How the New Payment Bill Impacts Businesses

Rapidly evolving technology advancements have significantly altered the worldwide payment services landscape, leading to the emergence of technology and Money Laundering (ML)/Terrorist Financing (TF) risks that often fall beyond the current scope of regulations. Regulators across globe are in a race to find standardised regulations to handle, record and secure global payments.


The Monetary Authority of Singapore (MAS) recognises the need to have a new regulatory regime that is flexible, caters for regulatory certainty and consumer safeguards, while encouraging innovation and growth of payment services. MAS has therefore combined and enhanced, the Payment Systems (Oversight) Act (PSOA) and the Money-Changing and Remittance Businesses Act (MCRBA) into a new consolidated Payment Services Bill, which is now the Payment Services Act (PSA) after passing into law on 14 January 2019.


PSA Comprises Two Regulatory Regimes:

– Designation regime that enables MAS to regulate systemically important payment systems for financial stability and efficiency reasons

– Licensing regime that focuses on retail payment services provided to customers and merchants.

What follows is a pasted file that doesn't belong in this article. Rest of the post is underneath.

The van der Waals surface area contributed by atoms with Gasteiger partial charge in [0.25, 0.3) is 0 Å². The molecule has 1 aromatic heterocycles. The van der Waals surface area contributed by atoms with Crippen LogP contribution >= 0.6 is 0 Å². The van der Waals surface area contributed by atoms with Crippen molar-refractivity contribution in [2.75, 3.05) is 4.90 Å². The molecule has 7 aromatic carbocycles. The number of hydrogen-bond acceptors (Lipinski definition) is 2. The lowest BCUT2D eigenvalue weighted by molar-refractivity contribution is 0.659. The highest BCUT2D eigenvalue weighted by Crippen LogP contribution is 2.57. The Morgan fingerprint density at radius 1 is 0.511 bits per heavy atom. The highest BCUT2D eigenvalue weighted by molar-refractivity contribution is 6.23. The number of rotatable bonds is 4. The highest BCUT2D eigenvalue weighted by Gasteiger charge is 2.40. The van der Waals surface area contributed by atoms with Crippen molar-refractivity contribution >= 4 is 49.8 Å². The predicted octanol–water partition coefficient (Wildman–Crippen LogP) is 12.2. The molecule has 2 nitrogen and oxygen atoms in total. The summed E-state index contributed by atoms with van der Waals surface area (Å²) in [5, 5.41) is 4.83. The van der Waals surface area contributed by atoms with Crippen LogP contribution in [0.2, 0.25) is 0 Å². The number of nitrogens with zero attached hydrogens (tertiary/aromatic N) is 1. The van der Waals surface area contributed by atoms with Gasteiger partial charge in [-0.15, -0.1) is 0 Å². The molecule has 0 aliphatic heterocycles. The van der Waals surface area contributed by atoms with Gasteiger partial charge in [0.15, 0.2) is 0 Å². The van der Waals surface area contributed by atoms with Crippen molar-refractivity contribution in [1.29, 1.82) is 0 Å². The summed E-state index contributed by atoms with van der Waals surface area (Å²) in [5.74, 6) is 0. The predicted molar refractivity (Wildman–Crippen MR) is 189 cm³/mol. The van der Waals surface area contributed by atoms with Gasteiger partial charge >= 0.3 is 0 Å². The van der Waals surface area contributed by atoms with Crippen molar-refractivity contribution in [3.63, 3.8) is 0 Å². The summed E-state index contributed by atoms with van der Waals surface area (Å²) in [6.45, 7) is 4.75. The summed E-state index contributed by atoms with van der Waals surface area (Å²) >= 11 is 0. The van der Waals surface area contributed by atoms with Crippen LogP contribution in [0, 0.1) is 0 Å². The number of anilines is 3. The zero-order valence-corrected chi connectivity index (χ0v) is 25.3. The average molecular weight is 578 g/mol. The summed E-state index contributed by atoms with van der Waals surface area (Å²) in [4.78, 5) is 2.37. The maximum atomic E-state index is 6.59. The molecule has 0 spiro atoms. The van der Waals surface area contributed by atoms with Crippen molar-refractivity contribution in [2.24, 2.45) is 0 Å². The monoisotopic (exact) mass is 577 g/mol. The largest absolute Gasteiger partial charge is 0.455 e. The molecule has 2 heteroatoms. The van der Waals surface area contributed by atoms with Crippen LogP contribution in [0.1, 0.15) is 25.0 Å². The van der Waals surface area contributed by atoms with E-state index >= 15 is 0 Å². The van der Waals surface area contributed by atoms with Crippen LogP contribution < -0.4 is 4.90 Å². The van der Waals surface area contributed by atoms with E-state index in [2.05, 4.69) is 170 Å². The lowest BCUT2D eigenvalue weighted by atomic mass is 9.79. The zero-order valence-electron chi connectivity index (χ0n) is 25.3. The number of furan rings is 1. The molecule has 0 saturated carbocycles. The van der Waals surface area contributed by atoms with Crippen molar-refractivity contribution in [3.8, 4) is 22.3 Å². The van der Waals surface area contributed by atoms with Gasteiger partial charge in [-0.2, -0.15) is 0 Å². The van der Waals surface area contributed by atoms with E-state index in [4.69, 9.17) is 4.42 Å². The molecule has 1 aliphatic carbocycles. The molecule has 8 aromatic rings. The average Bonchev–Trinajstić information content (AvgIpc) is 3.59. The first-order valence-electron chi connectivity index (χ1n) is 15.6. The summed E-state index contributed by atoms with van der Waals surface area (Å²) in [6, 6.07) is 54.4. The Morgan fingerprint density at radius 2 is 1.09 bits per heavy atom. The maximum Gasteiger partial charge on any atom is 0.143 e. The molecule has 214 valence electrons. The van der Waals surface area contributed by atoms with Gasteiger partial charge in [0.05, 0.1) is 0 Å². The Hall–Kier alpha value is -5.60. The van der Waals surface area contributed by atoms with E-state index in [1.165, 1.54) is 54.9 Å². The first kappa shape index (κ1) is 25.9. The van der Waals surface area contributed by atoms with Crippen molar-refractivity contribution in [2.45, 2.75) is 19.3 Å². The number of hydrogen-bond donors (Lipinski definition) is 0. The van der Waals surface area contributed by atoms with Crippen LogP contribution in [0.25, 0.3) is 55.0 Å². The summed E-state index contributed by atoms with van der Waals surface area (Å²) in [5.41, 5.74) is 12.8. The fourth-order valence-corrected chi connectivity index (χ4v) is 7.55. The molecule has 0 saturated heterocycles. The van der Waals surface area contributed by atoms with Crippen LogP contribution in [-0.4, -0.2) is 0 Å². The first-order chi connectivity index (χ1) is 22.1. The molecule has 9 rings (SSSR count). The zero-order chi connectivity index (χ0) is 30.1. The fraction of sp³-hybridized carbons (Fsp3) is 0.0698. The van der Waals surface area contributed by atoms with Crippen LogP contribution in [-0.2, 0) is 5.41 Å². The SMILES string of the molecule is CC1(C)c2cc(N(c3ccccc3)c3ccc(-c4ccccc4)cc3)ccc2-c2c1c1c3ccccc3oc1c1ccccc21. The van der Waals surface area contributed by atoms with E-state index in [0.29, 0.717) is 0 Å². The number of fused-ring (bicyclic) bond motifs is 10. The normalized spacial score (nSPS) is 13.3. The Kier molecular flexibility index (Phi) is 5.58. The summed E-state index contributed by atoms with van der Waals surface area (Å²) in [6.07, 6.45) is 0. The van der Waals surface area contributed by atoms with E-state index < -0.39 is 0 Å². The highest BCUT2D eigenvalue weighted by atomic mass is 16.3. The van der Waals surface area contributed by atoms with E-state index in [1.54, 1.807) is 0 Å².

Under the designation regime, the systems being regulated are similar to the current regulations.


On the licensing regime, the PSA has identified seven activities – account issuance, e-money issuance, domestic money transfer, cross border money transfer, merchant acquisition, purchase and sale of digital payment tokens, and money changing. Due to the differences in the nature of risks, the Bill will differentiate regulatory requirements accordingly, instead of implementing a blanket set of rules. To provide for flexibility and scaling of payment services, the licensee only needs to apply for one licence to conduct any number of these activities. The three licence classes are money-changing license, the standard payment institution, or the major payment institution, depending on the type and size of the operations.


It is worth highlighting that PSA has included the regulation of domestic money transfers, merchant acquisition, and digital payment token services. Operators of these services will also have to adhere to the ML/TF requirements as these services carry with them an inherently high level of risk due to the anonymous and borderless nature of the services provided. This is also in line with protecting the integrity of the financial system in Singapore as a global world-class financial hub.


In all, PSA hopes to balance the need for a flexible regulatory framework while still enabling MAS to effectively execute their roles as regulator and enforcer. The new Bill would also create a more level playing field for all institutions and may give rise to a more unified, low-cost, efficient payments network in Singapore.